Biden and his staff measure inflation by the rate of increase in prices from one year to the next; the Consumer Price Index indicates prices grew 3.2 percent from October 2022 to October 2023. That is indeed significantly lower than the 7.7 percent in October 2022, or the 9.1 percent in June 2022, or the 6.2 percent in October 2021.

But the public’s perception of inflation is shaped by prices, not the rate of increase from one year to the next. And prices are still really high; that CPI figure is telling us we’re paying 3.2 percent more than the high prices of last year, which were almost 8 percent higher than the high prices of the year before that, which were 6 percent higher than the prices of the year before that. Remember, for a long stretch, the CPI was anywhere from zero to 2 or 2.5 percent year to year.

Biden keeps beating the drums for an argument that even people who like him don’t find plausible. As the New York Times put it this morning, “Even most Biden voters don’t see a thriving economy. . . . A majority of those who backed President Biden in 2020 say today’s economy is fair or poor, ordinarily a bad omen for incumbents seeking re-election.”

Biden’s team can, and will, argue that voters’ expectations are unfair, because their definitions of “normal” costs for food, housing, gas, etc., are from the end of 2019 and very beginning of 2020, before Covid-19 came along and turned our lives upside down, and roughly a year before Biden took office. But then, once Biden took office, he and congressional Democrats normalized the Covid-19 emergency budget — “A historic spending spree that kicked off with the $1.9 trillion American Rescue Plan. . . . During Biden’s first two years in office, he oversaw spending that was 40 percent higher than the pre-COVID 2019 budget.”

When you throw a whole lot of money into a country’s economy without a comparable increase in goods and services, you get inflation. As we learned in DuckTales, if you double the money in everyone’s pocket simultaneously, prices inevitably double, too. The president doesn’t have absolute control over the economy, but the long-standing national problem of too much money chasing too few goods is one that is a direct result of Biden’s getting what he wanted.

All over the media, you can hear voices almost attempting to shake the reader or viewer, demanding, “Why don’t you love this economy, and why won’t you give Biden credit for it?” Puck calls it “Biden’s Choose Your Own Adventure Economy.” The Atlantic attempts to explain “why Americans hate a good economy.” I suspect this perspective requires you to either have a wage increase that outpaces the rate of inflation over the past three years or an income so high that you don’t really notice price increases, or to be so blinded by partisanship that you have no qualms about attempting to gaslight people into believing that they’re doing better than they actually are.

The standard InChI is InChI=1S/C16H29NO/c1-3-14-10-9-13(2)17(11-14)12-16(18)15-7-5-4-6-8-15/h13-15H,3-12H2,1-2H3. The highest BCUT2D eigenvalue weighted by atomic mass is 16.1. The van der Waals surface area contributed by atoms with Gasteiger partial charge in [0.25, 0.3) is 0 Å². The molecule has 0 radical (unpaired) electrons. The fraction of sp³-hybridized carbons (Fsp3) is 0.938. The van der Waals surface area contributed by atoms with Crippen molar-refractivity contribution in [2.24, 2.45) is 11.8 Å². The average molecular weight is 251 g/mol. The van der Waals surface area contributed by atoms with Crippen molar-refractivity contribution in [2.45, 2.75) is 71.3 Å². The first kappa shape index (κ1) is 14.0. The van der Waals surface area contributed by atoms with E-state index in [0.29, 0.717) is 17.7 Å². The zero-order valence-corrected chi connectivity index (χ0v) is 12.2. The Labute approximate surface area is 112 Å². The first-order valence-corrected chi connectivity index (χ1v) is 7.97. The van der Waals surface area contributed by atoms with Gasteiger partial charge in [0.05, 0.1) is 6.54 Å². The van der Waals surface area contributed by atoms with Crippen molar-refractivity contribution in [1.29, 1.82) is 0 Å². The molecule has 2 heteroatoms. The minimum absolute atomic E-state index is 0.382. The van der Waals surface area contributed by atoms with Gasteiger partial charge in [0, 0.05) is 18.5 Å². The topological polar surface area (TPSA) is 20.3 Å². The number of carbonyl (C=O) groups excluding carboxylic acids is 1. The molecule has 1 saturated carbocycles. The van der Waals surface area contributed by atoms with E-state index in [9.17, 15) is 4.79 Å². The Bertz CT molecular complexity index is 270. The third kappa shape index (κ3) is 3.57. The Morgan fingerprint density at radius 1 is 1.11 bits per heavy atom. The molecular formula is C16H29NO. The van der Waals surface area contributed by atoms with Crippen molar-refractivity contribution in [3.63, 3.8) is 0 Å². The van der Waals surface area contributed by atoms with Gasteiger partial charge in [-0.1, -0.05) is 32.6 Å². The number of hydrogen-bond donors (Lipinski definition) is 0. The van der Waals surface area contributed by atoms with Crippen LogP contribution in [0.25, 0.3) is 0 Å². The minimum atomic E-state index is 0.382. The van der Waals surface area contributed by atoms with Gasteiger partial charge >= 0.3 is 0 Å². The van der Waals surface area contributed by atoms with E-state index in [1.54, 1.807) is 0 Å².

One last thought: Once the pandemic started, Biden was pitched to America as the man who could get the country back to normal after the lockdowns, the skyrocketing unemployment, the George Floyd riots, etc. Well, the pandemic is long gone, and unemployment is low. But in many ways, we’re still living with the grim legacy of the pandemic. A lot of the downtowns of major cities never bounced back. Violent crime across the country is finally back down to pre-pandemic levels, but property crimes are 7 percent higher.

The New York Times editorial board lamented, “The school closures that took 50 million children out of classrooms at the start of the pandemic may prove to be the most damaging disruption in the history of American education. It also set student progress in math and reading back by two decades and widened the achievement gap that separates poor and wealthy children.”

The Pentagon is allowing soldiers who refused to get a Covid vaccine and who were discharged to rejoin the army, and has sent a letter to roughly 1,900 such former enlisted personnel inviting them to reapply. I don’t know about you, but that sort of news makes me question what the point of all that was.

Oh, and did you know many federal workers are still working from home?


The return by federal government employees appears much slower.

Office building badge swipes in downtown D.C. shows in-office attendance in midweek after Labor Day has averaged 56 percent of pre-pandemic levels, and it hit a post-pandemic high of 59 percent on the second Tuesday after Labor Day.

Metro ridership grew to an average of 60 percent of 2019 ridership in the three weeks after Labor Day, and hit a post-pandemic high of 65 percent on the third Wednesday after Labor Day.

The slower return of federal government employees remains a drag on both overall office occupancy rates and Metro ridership.

You can describe life in America at the tail end of 2023 in a lot of ways. But I doubt “normal” is the first word that comes to your mind.

Dan Butcher

Dan Butcher (aka HP Pundit) is not a Democrat or Republican. He is a free thinking independent bringing you news and commentary with a dose of much needed common sense.